Meri admitted that she struggled when Christine joined the family.
In Season 2, Robyn gives birth to a baby boy as the family prepares for a move from Utah to Las Vegas, Nevada. The family faces a major crisis when they try to qualify for mortgages on four luxury homes in a gated community and they discover that dear, sweet Robyn has a serious credit problem. She tells the family that her ex-husband left her saddled with $25,000 in credit card debt and a medical bill that sent her into bankruptcy. It turns out that she’s not the only one. In 1997 Janelle (wife #2) filed for bankruptcy, saying she was a single mother with three children, $388/month in income, and no financial support from Kody Brown for their three minor children. She was unable to pay $20,000 in outstanding debt — a combination of credit cards, medical bills, student loans, and car payments. By 2005 the household again filed for bankruptcy — this time in the names of Kody and Meri. The clan had amassed a stunning $85,000 in mostly credit card debt on top of their $100,000 home mortgage, which also had a $32,000 home equity loan tacked onto it.
Polygamy isn’t cheap and you can’t live on credit cards indefinitely, so it seems that the TLC show came along at just the right time. TLC doesn’t disclose how much they pay their stars, but some estimate it’s in the range of $75,000 per episode.
Aside from the family’s financial problems, there have been legal issues as well. The Browns claim they fled Utah because they feared criminal prosecution for their polygamist lifestyle. While that sounds like exactly the kind of overblown drama we’ve come to expect from these TV reality shows, this one includes important legal issues that could impact the entire country.
As it turns out, polygamy is illegal in Utah — and in Nevada and every other state in the country. While Sister Wives portrays Kody Brown as a shaggy-haired, fun-loving dad, more than a year before the show was even announced, he publicly spoke out in support of legalized polygamy, granting interviews to the BBC and other media outlets in early 2009 as he joined a lobbying effort at the Utah state legislature. He made no secret of the fact that he knew he was breaking the law, so it probably came as no surprise when, amid the publicity of the show, two individuals filed complaints with the local police department and the Utah County Attorney threatened to prosecute the family.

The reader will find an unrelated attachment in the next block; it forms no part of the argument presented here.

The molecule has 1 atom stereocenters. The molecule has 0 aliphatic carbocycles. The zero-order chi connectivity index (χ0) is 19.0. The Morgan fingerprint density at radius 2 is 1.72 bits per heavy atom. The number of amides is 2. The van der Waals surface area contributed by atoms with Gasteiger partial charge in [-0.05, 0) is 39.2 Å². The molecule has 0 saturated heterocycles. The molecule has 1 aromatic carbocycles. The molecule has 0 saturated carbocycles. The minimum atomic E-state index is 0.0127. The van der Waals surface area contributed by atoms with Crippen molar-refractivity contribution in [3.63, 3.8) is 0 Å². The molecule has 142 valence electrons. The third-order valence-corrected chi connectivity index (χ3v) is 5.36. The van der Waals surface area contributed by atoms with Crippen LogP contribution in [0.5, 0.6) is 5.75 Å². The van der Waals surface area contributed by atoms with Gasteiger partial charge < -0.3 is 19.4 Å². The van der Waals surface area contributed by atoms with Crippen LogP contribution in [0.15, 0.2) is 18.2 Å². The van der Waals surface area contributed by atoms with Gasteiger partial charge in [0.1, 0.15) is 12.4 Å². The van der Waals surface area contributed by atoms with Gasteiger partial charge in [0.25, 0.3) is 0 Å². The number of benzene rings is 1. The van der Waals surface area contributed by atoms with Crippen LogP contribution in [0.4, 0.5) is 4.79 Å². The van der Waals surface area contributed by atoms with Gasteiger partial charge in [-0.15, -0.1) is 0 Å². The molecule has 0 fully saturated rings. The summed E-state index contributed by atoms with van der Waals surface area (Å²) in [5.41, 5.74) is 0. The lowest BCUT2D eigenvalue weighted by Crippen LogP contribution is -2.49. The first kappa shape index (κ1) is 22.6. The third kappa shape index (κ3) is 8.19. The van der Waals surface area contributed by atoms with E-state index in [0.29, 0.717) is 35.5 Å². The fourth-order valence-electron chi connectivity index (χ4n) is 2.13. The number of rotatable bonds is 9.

The Brown family, likely seeing the dual benefits of boosting ratings and drawing attention to their political cause, basically told the Utah County Attorney to “bring it on. “
They sued the Utah County Attorney and state officials, claiming that Utah’s bigamy statute violates their constitutional rights to privacy, due process, equal protection, free exercise of religion, free speech, and freedom of association.
Utah County Attorney Jeffrey Buhman ultimately decided not to file charges against the Browns. In fact, Buhman adopted a formal policy saying they would not prosecute bigamy charges unless “the bigamy occurs in conjunction with another crime or a person under the age of 18 was a party to the bigamous marriage or relationship.”
Court briefs have been flying back and forth, as the U.S. District Court decides whether or not the case should go forward now that the Browns have moved to Nevada and there are no charges pending against them in Utah.
In a hearing in July, U.S. District Judge Waddoups grilled the state attorney about his motives for dropping the charges and adopting a new policy:
U.S. District Judge Clark Waddoups’ blunt questions had a state attorney on his heels for much of a 45-minute hearing Wednesday as he tried to defend Utah County Attorney Jeff Buhman’s recent policy change regarding the statute.
“Is the act of the Utah County attorney simply an attempt to avoid the issue of what consenting adults can do constitutionally?” Waddoups asked assistant attorney general Jerrold Jensen.”
It raises an interesting question. Did the Utah County Attorney drop the charges against the Brown family and soften the county’s bigamy prosecution policy in order to avoid a legal battle that could potentially overturn Utah’s bigamy laws — and perhaps those in the other 49 states? If the Browns prevail it will be the first time in 120 years thata district court has considered whether criminal restrictions on polygamy are unconstitutional. The Browns are hoping to keep the case alive for that very reason.